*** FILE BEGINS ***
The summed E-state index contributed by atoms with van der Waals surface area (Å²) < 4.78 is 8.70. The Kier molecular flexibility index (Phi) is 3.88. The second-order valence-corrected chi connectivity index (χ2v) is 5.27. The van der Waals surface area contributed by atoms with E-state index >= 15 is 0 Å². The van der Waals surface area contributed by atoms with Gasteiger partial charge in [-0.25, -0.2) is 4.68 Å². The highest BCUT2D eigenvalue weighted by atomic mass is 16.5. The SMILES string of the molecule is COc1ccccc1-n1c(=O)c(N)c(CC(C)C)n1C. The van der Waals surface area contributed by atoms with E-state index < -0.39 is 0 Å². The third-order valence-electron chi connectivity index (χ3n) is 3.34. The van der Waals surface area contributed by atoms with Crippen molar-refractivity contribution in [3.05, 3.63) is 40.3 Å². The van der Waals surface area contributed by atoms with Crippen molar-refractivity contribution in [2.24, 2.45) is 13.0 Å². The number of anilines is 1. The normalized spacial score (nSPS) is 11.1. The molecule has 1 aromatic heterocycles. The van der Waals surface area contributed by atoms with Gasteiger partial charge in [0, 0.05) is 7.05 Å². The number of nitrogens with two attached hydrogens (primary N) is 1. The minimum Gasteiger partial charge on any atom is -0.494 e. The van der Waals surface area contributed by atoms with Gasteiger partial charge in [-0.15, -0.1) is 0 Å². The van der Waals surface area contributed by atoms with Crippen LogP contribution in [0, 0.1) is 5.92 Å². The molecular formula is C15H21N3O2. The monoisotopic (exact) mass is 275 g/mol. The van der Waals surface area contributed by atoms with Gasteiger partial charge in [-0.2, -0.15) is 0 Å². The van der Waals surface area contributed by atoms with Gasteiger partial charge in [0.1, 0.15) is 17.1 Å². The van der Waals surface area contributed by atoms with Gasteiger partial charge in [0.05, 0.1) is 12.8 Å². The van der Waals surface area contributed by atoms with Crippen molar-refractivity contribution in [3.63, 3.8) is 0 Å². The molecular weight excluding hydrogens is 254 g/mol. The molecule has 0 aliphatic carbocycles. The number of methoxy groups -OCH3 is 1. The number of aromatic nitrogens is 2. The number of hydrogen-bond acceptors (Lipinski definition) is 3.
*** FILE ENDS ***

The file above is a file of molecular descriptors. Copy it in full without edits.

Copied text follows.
The summed E-state index contributed by atoms with van der Waals surface area (Å²) < 4.78 is 8.70. The Kier molecular flexibility index (Phi) is 3.88. The second-order valence-corrected chi connectivity index (χ2v) is 5.27. The van der Waals surface area contributed by atoms with E-state index >= 15 is 0 Å². The van der Waals surface area contributed by atoms with Gasteiger partial charge in [-0.25, -0.2) is 4.68 Å². The highest BCUT2D eigenvalue weighted by atomic mass is 16.5. The SMILES string of the molecule is COc1ccccc1-n1c(=O)c(N)c(CC(C)C)n1C. The van der Waals surface area contributed by atoms with E-state index < -0.39 is 0 Å². The third-order valence-electron chi connectivity index (χ3n) is 3.34. The van der Waals surface area contributed by atoms with Crippen molar-refractivity contribution in [3.05, 3.63) is 40.3 Å². The van der Waals surface area contributed by atoms with Crippen molar-refractivity contribution in [2.24, 2.45) is 13.0 Å². The number of anilines is 1. The normalized spacial score (nSPS) is 11.1. The molecule has 1 aromatic heterocycles. The van der Waals surface area contributed by atoms with Gasteiger partial charge in [0, 0.05) is 7.05 Å². The number of nitrogens with two attached hydrogens (primary N) is 1. The minimum Gasteiger partial charge on any atom is -0.494 e. The van der Waals surface area contributed by atoms with Gasteiger partial charge in [-0.15, -0.1) is 0 Å². The van der Waals surface area contributed by atoms with Crippen LogP contribution in [0, 0.1) is 5.92 Å². The molecular formula is C15H21N3O2. The monoisotopic (exact) mass is 275 g/mol. The van der Waals surface area contributed by atoms with Gasteiger partial charge in [-0.2, -0.15) is 0 Å². The van der Waals surface area contributed by atoms with Gasteiger partial charge in [0.1, 0.15) is 17.1 Å². The van der Waals surface area contributed by atoms with Gasteiger partial charge in [0.05, 0.1) is 12.8 Å². The van der Waals surface area contributed by atoms with Crippen molar-refractivity contribution in [3.63, 3.8) is 0 Å². The molecular weight excluding hydrogens is 254 g/mol. The molecule has 0 aliphatic carbocycles. The number of methoxy groups -OCH3 is 1. The number of aromatic nitrogens is 2. The number of hydrogen-bond acceptors (Lipinski definition) is 3.